Turkish gov't to pass legislation for Turks abroad

Under the proposed package, Turkey will begin diplomatic initiatives in Germany, Austria, Belgium and Holland, where Turkish citizens are subject to discrimination through employment and social security laws.

Turkish gov't to pass legislation for Turks abroad

The government has begun preliminary work on a legislative package to make the lives of the 5 million Turkish migrants residing in foreign countries across the world easier.

The proposed package, on which the government will begin working actively when Parliament reconvenes in October, focuses particularly on the problems faced by Turks residing in EU countries. The package seeks to address Turkish citizens' problems in military conscription, voting, social security, marriage, access to religious services, visas, passports, education and employment. According to official data, nearly 2.5 million Turks live in Germany, 500,000 live in France, 351,000 in Holland, 250,000 in the US, 200,000 in Austria and 138,000 in Australia.
Sait Yazıcıoğlu, the state minister for Turks residing abroad, told Today's Zaman that a recent report prepared by a parliamentary commission on Turkish citizens in foreign countries is the only study ever made on the problems faced by such Turks. "That report will be our roadmap in preparing the package," he said. "We plan to solve the problems of Turks living abroad in the next parliamentary session."

According to official figures, 1.5 million Turkish citizens in European countries have also acquired citizenship in their host countries. Nearly 960,000 Turkish students are studying in elementary, secondary and high schools in Europe, while 44,000 attend European universities. Throughout Europe 80,000 Turkish employers employ 420,000 people. The total turnover of Turkish employers tops 35 billion euros.

According to data from the central bank, Turkish citizens residing abroad have brought $127 billion into Turkey through bank transactions since 1961. The total amount of foreign currency at the central bank deposited by Turks residing abroad is $16 billion.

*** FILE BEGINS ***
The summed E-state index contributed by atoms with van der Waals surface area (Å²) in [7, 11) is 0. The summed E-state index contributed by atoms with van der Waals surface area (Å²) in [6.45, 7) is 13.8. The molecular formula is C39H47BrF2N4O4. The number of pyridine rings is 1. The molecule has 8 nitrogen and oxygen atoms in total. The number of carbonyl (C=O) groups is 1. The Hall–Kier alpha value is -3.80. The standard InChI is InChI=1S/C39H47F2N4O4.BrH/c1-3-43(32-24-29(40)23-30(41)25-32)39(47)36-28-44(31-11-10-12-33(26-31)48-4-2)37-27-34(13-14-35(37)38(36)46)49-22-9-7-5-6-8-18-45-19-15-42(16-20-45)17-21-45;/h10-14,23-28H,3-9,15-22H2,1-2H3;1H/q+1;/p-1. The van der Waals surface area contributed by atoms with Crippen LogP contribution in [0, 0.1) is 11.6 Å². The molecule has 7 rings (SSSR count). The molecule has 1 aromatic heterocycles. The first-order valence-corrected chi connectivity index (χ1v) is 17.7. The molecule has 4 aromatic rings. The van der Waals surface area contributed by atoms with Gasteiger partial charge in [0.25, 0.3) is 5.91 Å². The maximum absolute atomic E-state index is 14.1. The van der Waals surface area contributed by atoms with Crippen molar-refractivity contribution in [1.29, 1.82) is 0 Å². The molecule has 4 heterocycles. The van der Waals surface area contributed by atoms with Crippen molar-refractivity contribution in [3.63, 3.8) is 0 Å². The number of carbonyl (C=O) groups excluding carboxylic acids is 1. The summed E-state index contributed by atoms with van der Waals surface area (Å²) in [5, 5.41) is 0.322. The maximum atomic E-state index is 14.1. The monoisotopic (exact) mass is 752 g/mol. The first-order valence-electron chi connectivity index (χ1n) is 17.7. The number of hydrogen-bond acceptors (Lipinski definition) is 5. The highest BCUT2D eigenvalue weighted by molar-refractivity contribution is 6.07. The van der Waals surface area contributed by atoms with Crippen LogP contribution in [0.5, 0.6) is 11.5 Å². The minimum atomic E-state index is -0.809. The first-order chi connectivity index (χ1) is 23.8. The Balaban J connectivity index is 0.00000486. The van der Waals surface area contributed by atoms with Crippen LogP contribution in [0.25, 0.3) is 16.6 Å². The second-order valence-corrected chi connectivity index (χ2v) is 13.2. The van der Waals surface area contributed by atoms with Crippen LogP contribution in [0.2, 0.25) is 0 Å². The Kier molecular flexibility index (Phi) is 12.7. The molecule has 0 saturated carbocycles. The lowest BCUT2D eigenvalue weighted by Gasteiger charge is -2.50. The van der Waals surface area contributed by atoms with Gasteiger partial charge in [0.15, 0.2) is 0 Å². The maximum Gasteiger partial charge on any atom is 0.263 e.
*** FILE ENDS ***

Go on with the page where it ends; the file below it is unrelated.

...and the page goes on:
Voting can be a major difficulty for Turks living abroad. In most European countries, Turkish citizens can only vote at customs gates at airports or border crossings, making it extremely difficult to vote. The 2.1 million registered Turkish voters residing in Europe have the power to elect 28 deputies to Parliament. Under the proposed package the Foreign Ministry will increase its efforts to convince European countries to allow Turkish citizens to vote at consulates and embassies. Some countries, particularly Germany, have not allowed ballot boxes to be situated in Turkey's diplomatic missions, citing security concerns, although Turkey has been trying to solve the problem for more than a decade.

Completing the obligatory military service is another major problem for Turkish citizens abroad. Most would like to see a reduction in the fees paid to decrease the required time one must serve in the army -- an option available to individuals who spend at least three years abroad. The government will try to find ways to make these payments more financially reasonable through talks with the Defense Ministry and the General Staff.

Turks living abroad are usually hit worst when unemployment rates in Europe, particularly in Germany, go up. Under the proposed package, Turkey will begin diplomatic initiatives in Germany, Austria, Belgium and Holland, where Turkish citizens are subject to discrimination through employment and social security laws.

The government will plan similar strategies to convince European countries unwilling to unite working parents with their spouses or children back home.

Changing legislation to allow convicts sentenced in foreign countries to serve the rest of their sentence in Turkey after a certain period of time and promoting foreign language education and scholarship activities are other items to be included in the package. The package will also seek to implement new policies to involve the Foreign Ministry more proactively in the solving of visa and documentation problems encountered by business people when they travel abroad.

Today's Zaman

Last Mod: 13 Ağustos 2008, 08:45
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